On Monday, Olga Khazan, the Global Editor of TheAtlantic.com, reached out to veteran reporter Nate Thayer to see if he’d be interested in contributing a trimmed-down version of a previously published article to the site — for free. Thayer declined, and then publishing his exchange with Khazan on his blog. By Tuesday morning, the internet, or at least the newsy corner of it, was flaming like a comments section.
Responders to Thayer’s post seemed divided into two types: 1) those who felt Thayer was being unreasonable, given the current climate in online journalism, and 2) those who felt that once a reporter has interviewed Pol Pot, he should be exempt from doing work for “exposure.”
Regardless of where you stand on this exact situation, the exchange brings up an interesting question. When, if ever, should we work for free?
The obvious case is when you’re doing an internship, but even that is less clear than it was previously. Unpaid internships are under increasing legal scrutiny. Currently, the Labor Department has a six-part rule about which interns must be paid minimum wage and which can toil for free. Chief among the factors determining an unpaid internship: the experience must be for the benefit of the intern, the internship must be educational, the intern cannot perform duties in the place of a regular employee, and the intern isn’t entitled to a job at the close of his or her internship. (So, sort of a good news/bad news proposition at best for interns: they can’t be forced to do junior employees’ jobs for free, but they’re also not necessarily getting a job after their time is up.)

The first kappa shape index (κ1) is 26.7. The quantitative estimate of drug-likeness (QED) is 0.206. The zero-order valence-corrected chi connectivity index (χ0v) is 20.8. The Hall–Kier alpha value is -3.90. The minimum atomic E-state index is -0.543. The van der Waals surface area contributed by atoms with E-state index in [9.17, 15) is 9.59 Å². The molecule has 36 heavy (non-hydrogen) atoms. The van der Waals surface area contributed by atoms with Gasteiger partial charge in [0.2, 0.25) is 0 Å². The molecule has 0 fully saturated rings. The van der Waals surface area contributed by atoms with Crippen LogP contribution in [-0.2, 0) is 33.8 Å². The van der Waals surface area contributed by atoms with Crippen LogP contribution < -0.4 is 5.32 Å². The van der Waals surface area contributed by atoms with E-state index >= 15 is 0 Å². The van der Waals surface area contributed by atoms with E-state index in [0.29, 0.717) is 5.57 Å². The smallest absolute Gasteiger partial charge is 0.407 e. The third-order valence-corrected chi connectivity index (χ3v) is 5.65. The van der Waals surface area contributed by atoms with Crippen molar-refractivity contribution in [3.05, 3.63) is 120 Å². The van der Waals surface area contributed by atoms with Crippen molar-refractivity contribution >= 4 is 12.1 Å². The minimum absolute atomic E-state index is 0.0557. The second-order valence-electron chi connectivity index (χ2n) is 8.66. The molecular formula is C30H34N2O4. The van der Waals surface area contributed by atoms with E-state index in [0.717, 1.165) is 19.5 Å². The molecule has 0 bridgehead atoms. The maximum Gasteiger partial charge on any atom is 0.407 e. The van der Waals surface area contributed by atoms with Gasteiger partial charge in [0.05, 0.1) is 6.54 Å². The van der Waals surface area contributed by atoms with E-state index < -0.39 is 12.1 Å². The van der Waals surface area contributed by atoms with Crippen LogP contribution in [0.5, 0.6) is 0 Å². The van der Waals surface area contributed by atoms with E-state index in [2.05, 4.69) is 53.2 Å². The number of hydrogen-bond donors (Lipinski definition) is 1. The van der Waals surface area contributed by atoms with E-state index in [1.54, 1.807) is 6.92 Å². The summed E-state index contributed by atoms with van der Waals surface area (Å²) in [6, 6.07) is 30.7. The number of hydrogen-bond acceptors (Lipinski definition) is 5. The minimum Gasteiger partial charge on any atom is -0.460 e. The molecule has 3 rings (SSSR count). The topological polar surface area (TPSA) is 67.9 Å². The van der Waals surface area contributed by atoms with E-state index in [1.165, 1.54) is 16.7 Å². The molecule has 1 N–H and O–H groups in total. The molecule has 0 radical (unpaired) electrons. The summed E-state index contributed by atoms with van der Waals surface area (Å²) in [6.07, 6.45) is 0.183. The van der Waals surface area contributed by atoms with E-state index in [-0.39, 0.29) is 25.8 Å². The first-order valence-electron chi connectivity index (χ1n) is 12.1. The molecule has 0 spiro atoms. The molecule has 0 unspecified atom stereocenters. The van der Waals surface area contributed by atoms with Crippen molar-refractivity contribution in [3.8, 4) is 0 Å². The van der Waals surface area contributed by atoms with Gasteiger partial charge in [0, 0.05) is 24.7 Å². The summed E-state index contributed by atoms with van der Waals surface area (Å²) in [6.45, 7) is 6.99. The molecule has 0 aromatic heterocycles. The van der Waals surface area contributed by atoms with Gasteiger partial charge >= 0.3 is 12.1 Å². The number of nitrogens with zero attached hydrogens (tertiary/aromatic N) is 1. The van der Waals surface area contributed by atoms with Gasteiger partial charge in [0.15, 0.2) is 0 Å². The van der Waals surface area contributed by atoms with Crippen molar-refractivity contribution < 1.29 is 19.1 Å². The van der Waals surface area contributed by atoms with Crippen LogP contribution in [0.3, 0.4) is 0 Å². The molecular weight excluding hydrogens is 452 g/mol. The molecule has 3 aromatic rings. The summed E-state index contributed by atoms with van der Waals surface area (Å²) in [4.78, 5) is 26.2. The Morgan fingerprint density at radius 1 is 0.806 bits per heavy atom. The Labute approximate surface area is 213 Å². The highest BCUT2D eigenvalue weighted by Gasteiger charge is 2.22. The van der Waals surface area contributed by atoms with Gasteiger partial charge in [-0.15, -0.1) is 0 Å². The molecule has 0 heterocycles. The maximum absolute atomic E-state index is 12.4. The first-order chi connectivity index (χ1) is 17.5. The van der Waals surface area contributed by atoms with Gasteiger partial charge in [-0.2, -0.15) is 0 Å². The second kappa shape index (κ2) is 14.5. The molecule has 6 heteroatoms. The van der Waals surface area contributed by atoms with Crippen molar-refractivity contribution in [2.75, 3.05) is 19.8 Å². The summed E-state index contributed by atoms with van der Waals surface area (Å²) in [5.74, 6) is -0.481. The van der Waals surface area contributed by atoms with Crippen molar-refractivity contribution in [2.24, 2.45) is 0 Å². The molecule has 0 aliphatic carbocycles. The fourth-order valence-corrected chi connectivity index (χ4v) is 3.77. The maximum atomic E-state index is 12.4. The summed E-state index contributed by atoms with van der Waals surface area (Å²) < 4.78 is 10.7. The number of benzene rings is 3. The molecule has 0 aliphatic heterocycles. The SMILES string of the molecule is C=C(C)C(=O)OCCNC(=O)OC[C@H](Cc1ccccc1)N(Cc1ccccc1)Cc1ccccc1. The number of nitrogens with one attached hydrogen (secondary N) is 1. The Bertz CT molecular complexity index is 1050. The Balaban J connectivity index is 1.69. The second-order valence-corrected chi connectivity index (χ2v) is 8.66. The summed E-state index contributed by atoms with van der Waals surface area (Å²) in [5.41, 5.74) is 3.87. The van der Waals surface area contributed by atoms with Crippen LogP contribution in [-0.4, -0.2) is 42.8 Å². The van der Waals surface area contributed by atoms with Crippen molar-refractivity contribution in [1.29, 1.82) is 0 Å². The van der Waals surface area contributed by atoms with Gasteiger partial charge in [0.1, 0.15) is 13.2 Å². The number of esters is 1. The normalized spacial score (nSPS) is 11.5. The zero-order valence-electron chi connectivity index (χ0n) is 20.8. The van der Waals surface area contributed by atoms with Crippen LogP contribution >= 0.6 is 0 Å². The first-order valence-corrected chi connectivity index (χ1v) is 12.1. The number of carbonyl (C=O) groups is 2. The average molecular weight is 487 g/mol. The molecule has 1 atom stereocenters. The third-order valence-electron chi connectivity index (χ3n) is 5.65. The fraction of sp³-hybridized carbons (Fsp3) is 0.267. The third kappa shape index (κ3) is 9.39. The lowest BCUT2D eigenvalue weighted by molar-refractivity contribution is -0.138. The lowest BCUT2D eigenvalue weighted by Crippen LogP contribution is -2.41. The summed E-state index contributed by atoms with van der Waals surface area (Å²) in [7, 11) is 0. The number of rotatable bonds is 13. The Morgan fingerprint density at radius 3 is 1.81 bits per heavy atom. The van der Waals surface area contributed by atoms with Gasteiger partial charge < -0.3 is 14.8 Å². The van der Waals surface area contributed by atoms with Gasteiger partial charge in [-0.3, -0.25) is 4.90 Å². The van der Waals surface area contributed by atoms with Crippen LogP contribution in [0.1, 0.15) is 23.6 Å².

As for non-interns, the question of whether to work for free in order to get exposure, or the chance of paid work down the line, or in trade for other services (like web development, or plumbing, or any other thing you’re not good at doing yourself) is a fairly individual one. However, to Thayer’s point, there’s always the concern that offering too much work for free might disincline organizations to pay.
Or, as he puts it “…while I respect the Atlantic, and have several friends who write for it, I have bills to pay and cannot expect to do so by giving my work away for free to a for profit company so they can make money off of my efforts.”
Ultimately, no matter what we decide about doing free work right now, unless it’s volunteer work for an organization we admire, our labor has to be in the service of getting paid — at least, eventually.
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